Freakonomics author Steven Levitt compares the carbon buildup to horse manure in the 1890s. “Everything we know from the past and what I know from talking to scientists tells me technology is...
Freakonomics author Steven D. Levitt suggests science and market forces will eliminate the climate-change problem with minimal effort.
gone into developing technology for the war on AIDS or cancer.
My conjecture is that our grandchildren will not have heard the words “global warming.” By the time I have grandchildren, global warming will be so thoroughly taken care of, no one will even have heard of it.
That doesn’t help you, right? In the short run, you are dealing with a question that is really about politics.
My impression is the people who are most worried about climate change want to punish mankind for being bad. We are bad people because we are hurting the environment and we should be punished for that. It’s not fair if we can just solve the problem with technology. What I’m proposing for climate change is the equivalent of bariatric surgery for obesity. You don’t have to change your behavior, just find ways to fix the problem. If you can do it, it’s a good solution.
Audience question: Do you think global warming would be bad?
Levitt: That’s an interesting question. Certainly in Chicago I wouldn’t mind it being a little warmer than it is. For most of the developed world I think global warming is probably a good thing. The problem is for most of the developing world, around the equator, the evidence is it’s going to be pretty disastrous for people in low-lying areas.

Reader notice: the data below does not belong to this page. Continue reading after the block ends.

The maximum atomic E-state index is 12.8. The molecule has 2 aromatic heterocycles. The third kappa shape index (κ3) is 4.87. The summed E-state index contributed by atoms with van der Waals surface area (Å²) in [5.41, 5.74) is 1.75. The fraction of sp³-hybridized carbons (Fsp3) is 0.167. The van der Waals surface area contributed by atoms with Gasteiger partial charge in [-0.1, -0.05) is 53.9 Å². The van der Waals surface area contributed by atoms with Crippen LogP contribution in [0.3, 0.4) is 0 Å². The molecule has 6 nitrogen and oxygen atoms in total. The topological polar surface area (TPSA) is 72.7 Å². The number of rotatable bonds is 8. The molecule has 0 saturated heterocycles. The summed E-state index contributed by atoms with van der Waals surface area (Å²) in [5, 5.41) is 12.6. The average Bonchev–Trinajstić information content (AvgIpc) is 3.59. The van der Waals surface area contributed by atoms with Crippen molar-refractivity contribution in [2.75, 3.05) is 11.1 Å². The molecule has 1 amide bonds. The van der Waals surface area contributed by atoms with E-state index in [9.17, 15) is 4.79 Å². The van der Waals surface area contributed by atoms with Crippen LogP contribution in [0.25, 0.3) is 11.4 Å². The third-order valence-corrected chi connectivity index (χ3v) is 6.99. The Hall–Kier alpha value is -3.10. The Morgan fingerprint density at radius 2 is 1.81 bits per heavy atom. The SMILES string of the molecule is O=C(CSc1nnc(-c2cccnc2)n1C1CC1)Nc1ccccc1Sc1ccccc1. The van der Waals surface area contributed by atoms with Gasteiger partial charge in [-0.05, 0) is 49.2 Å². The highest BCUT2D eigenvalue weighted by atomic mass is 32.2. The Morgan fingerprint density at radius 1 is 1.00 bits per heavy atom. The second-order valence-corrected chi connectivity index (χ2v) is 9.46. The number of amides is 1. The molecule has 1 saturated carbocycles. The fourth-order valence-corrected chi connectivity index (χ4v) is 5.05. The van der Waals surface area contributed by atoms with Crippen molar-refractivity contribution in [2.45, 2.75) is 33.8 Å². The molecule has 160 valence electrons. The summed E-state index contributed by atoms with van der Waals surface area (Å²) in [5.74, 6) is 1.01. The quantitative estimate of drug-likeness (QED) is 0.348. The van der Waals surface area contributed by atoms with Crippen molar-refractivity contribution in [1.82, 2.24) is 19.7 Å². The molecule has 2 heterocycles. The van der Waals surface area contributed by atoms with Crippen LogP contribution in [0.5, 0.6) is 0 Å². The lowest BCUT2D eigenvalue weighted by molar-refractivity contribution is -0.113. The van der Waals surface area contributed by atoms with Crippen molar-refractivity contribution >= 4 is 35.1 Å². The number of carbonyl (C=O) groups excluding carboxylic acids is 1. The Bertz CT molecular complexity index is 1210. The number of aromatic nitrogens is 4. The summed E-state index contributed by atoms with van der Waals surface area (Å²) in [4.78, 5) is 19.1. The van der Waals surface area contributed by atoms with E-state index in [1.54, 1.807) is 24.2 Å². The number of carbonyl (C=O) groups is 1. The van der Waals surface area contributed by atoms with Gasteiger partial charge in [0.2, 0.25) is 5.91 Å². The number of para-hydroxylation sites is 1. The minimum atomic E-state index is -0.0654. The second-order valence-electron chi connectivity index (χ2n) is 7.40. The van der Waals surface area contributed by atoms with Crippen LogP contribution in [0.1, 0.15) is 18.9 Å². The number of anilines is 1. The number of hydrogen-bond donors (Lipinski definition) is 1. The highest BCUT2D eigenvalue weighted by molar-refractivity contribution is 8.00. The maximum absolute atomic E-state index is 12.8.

Change in the climate is bad in general, because people have made investments in the world we live in now. If it got colder it certainly would be bad. If we had another ice age it really would be quite bad. If it’s warmer I think it’s bad because people in Bangladesh live in low-lying areas.
A lot of it is transition costs, though. It’s not clear that once we moved from a transition of one state to the other, living in a cold world to a warm world…
The thing you really fear though is we throw things out of whack and everybody dies. That’s out there and we don’t know if it’s going to happen or not. That is ultimately the real issue. If we just knew it would get hotter by 5 degrees, I don’t think it would be that bad.
The fearsome [risk] of climate change is not in the middle, but at the extreme. The kinds of investments we can make today would be the kinds that reduce the uncertainty. If we could come up with ways that moderate climate change bit by bit, those would be the right kinds of solutions, to see whether they would work.
Audience question: It occurred to me when you were telling that story, the solution to the manure problem a short 100 years later produced a carbon problem from exhaust. So did it solve the problem or just delay it and make it worse?
Levitt: It certainly changed the nature of the problem. But it’s OK if we start other problems by solving the first one.
The overwhelming problem in human existence has been malnourishment and death by disease. Even back at the turn of the century,